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47

I grew up bilingual, and so does my son of 18 months. My son and I both have a Danish father and an Austrian mother. Here is what I've learned, from my own life as child and as parent, and from others: Start immediately. it won't do to decide on this after a year or more. It must be from the start, because kids learn even before birth, and most under the ...


22

My wife and I have been raising our four year-old daughter exactly as you describe since birth. I speak to her in English, and my wife and her family speak to her in their native language -- even though all of us otherwise primarily speak English in our daily lives here in the US. It has worked out wonderfully; our daughter now speaks both languages ...


20

There are many studies on bilingual children and the most important thing highlighted in those I've read are that exposure to the language in the first six months helps the childs' brain develop the necessary functions to distinguish all the sounds of the different languages. For example, an average English-speaking adult who starts learning Chinese cannot ...


16

My family moved from the U.S. to Israel when I was very small, and my younger sister was born in Israel and learned English here. I've also seen how a lot of immigrant families from different countries have handled this. English is probably a lot easier than other languages... but I hope this is helpful. We always spoke English at home. "At home" might ...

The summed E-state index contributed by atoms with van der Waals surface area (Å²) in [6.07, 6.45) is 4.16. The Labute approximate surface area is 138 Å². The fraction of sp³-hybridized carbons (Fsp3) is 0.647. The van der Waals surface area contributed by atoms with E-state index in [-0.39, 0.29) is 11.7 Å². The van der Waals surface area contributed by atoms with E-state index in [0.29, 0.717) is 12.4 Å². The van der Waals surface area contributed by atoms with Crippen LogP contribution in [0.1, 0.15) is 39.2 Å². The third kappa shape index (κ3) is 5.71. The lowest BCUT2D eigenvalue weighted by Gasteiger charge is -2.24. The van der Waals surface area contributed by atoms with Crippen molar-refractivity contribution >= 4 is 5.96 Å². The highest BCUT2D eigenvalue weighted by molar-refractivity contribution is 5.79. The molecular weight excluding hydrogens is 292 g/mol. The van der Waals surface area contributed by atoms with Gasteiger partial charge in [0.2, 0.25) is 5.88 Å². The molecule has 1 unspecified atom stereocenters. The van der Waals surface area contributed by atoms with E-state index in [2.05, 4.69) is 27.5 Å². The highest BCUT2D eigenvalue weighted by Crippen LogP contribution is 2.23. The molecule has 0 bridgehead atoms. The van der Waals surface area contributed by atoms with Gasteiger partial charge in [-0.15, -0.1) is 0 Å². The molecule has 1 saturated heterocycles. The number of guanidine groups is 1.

16

From my experience growing up bilingual, the problem won't be that your kids don't want you to speak the "foreign" language, but that they will refuse to speak the "foreign" language. (The fact that you will do uncool things is a given: you're the parent, anything you do is by definition uncool.) The only way to counteract this is to build up a good ...


14

Much like Torben, my husband and I are also in a similar situation. I'm American and my husband is Danish. We use the "one parent, one language" approach with our son. I speak only English to him and my husband only Danish. We live in Denmark where the dominant language is (naturally) Danish. I have, however, learned Danish and can converse fluently ...